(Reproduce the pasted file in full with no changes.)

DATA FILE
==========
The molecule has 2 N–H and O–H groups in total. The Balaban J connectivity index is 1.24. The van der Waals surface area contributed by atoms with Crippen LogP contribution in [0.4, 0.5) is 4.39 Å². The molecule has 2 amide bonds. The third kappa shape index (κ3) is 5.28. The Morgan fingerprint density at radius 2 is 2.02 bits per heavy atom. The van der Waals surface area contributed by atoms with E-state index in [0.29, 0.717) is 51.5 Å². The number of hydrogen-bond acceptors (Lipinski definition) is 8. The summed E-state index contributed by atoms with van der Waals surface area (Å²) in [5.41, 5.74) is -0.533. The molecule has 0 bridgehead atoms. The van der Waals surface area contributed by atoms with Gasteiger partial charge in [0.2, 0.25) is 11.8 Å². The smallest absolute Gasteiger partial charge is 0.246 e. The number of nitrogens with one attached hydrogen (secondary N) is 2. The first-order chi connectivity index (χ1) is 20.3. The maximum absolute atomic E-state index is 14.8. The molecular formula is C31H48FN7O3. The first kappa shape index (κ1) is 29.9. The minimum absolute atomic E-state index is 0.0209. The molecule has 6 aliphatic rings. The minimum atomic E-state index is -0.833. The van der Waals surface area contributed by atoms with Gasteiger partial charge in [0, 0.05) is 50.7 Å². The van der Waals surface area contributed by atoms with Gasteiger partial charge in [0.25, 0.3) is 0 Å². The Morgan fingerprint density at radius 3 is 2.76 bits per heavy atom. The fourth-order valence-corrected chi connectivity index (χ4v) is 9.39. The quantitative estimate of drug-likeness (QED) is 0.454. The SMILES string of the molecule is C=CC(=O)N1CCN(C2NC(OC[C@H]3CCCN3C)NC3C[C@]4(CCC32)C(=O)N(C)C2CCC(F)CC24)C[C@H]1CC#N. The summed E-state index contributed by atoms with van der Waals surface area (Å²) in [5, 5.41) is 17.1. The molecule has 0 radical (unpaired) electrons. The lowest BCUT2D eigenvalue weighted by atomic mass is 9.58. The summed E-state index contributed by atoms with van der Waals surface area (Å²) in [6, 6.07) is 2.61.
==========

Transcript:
The molecule has 2 N–H and O–H groups in total. The Balaban J connectivity index is 1.24. The van der Waals surface area contributed by atoms with Crippen LogP contribution in [0.4, 0.5) is 4.39 Å². The molecule has 2 amide bonds. The third kappa shape index (κ3) is 5.28. The Morgan fingerprint density at radius 2 is 2.02 bits per heavy atom. The van der Waals surface area contributed by atoms with E-state index in [0.29, 0.717) is 51.5 Å². The number of hydrogen-bond acceptors (Lipinski definition) is 8. The summed E-state index contributed by atoms with van der Waals surface area (Å²) in [5.41, 5.74) is -0.533. The molecule has 0 bridgehead atoms. The van der Waals surface area contributed by atoms with Gasteiger partial charge in [0.2, 0.25) is 11.8 Å². The smallest absolute Gasteiger partial charge is 0.246 e. The number of nitrogens with one attached hydrogen (secondary N) is 2. The first-order chi connectivity index (χ1) is 20.3. The maximum absolute atomic E-state index is 14.8. The molecular formula is C31H48FN7O3. The first kappa shape index (κ1) is 29.9. The minimum absolute atomic E-state index is 0.0209. The molecule has 6 aliphatic rings. The minimum atomic E-state index is -0.833. The van der Waals surface area contributed by atoms with Gasteiger partial charge in [0, 0.05) is 50.7 Å². The van der Waals surface area contributed by atoms with Gasteiger partial charge in [0.25, 0.3) is 0 Å². The Morgan fingerprint density at radius 3 is 2.76 bits per heavy atom. The fourth-order valence-corrected chi connectivity index (χ4v) is 9.39. The quantitative estimate of drug-likeness (QED) is 0.454. The SMILES string of the molecule is C=CC(=O)N1CCN(C2NC(OC[C@H]3CCCN3C)NC3C[C@]4(CCC32)C(=O)N(C)C2CCC(F)CC24)C[C@H]1CC#N. The summed E-state index contributed by atoms with van der Waals surface area (Å²) in [5, 5.41) is 17.1. The molecule has 0 radical (unpaired) electrons. The lowest BCUT2D eigenvalue weighted by atomic mass is 9.58. The summed E-state index contributed by atoms with van der Waals surface area (Å²) in [6, 6.07) is 2.61.